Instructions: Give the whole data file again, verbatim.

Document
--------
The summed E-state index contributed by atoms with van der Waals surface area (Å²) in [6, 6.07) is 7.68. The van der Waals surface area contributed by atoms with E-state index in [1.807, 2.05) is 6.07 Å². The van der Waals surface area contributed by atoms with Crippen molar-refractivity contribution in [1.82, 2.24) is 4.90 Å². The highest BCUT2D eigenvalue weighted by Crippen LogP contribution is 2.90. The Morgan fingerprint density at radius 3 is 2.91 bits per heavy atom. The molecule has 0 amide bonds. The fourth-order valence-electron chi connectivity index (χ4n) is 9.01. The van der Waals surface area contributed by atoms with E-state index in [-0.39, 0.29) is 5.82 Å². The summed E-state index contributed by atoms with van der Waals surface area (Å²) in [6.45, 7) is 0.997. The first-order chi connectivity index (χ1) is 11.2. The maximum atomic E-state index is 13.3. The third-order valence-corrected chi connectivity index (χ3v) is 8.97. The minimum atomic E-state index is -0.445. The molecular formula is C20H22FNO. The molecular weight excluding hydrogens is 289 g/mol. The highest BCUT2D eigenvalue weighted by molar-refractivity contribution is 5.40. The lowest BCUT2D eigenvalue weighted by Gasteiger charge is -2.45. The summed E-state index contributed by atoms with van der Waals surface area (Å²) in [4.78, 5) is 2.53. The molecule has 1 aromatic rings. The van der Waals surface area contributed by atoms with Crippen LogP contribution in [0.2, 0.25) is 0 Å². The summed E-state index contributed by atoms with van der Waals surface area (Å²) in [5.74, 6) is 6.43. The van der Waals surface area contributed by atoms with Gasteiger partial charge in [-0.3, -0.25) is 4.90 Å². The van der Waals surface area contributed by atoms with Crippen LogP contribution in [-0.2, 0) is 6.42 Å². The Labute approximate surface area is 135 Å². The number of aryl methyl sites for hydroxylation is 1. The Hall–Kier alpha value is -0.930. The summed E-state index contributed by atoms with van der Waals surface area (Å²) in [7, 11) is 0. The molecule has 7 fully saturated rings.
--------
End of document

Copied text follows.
The summed E-state index contributed by atoms with van der Waals surface area (Å²) in [6, 6.07) is 7.68. The van der Waals surface area contributed by atoms with E-state index in [1.807, 2.05) is 6.07 Å². The van der Waals surface area contributed by atoms with Crippen molar-refractivity contribution in [1.82, 2.24) is 4.90 Å². The highest BCUT2D eigenvalue weighted by Crippen LogP contribution is 2.90. The Morgan fingerprint density at radius 3 is 2.91 bits per heavy atom. The molecule has 0 amide bonds. The fourth-order valence-electron chi connectivity index (χ4n) is 9.01. The van der Waals surface area contributed by atoms with E-state index in [-0.39, 0.29) is 5.82 Å². The summed E-state index contributed by atoms with van der Waals surface area (Å²) in [6.45, 7) is 0.997. The first-order chi connectivity index (χ1) is 11.2. The maximum atomic E-state index is 13.3. The third-order valence-corrected chi connectivity index (χ3v) is 8.97. The minimum atomic E-state index is -0.445. The molecular formula is C20H22FNO. The molecular weight excluding hydrogens is 289 g/mol. The highest BCUT2D eigenvalue weighted by molar-refractivity contribution is 5.40. The lowest BCUT2D eigenvalue weighted by Gasteiger charge is -2.45. The summed E-state index contributed by atoms with van der Waals surface area (Å²) in [4.78, 5) is 2.53. The molecule has 1 aromatic rings. The van der Waals surface area contributed by atoms with Crippen LogP contribution in [0.2, 0.25) is 0 Å². The summed E-state index contributed by atoms with van der Waals surface area (Å²) in [5.74, 6) is 6.43. The van der Waals surface area contributed by atoms with Gasteiger partial charge in [-0.3, -0.25) is 4.90 Å². The van der Waals surface area contributed by atoms with Crippen LogP contribution in [-0.2, 0) is 6.42 Å². The Labute approximate surface area is 135 Å². The number of aryl methyl sites for hydroxylation is 1. The Hall–Kier alpha value is -0.930. The summed E-state index contributed by atoms with van der Waals surface area (Å²) in [7, 11) is 0. The molecule has 7 fully saturated rings.